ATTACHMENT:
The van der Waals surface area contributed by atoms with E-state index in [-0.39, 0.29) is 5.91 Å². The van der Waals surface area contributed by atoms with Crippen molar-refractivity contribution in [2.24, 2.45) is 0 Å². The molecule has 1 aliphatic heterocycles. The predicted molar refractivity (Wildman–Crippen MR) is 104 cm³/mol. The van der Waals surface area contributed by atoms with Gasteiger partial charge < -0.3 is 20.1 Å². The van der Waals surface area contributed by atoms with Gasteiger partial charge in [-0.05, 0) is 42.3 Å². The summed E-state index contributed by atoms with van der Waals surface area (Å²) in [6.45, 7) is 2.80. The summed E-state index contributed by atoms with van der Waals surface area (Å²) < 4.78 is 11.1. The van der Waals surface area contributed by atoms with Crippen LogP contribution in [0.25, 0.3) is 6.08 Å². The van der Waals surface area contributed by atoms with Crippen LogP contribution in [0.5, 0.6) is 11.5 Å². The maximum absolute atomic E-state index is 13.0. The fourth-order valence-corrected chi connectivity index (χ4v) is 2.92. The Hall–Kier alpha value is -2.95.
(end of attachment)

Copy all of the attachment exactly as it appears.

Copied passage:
The van der Waals surface area contributed by atoms with E-state index in [-0.39, 0.29) is 5.91 Å². The van der Waals surface area contributed by atoms with Crippen molar-refractivity contribution in [2.24, 2.45) is 0 Å². The molecule has 1 aliphatic heterocycles. The predicted molar refractivity (Wildman–Crippen MR) is 104 cm³/mol. The van der Waals surface area contributed by atoms with Gasteiger partial charge < -0.3 is 20.1 Å². The van der Waals surface area contributed by atoms with Gasteiger partial charge in [-0.05, 0) is 42.3 Å². The summed E-state index contributed by atoms with van der Waals surface area (Å²) in [6.45, 7) is 2.80. The summed E-state index contributed by atoms with van der Waals surface area (Å²) < 4.78 is 11.1. The van der Waals surface area contributed by atoms with Crippen LogP contribution in [0.25, 0.3) is 6.08 Å². The van der Waals surface area contributed by atoms with Crippen LogP contribution in [0.5, 0.6) is 11.5 Å². The maximum absolute atomic E-state index is 13.0. The fourth-order valence-corrected chi connectivity index (χ4v) is 2.92. The Hall–Kier alpha value is -2.95.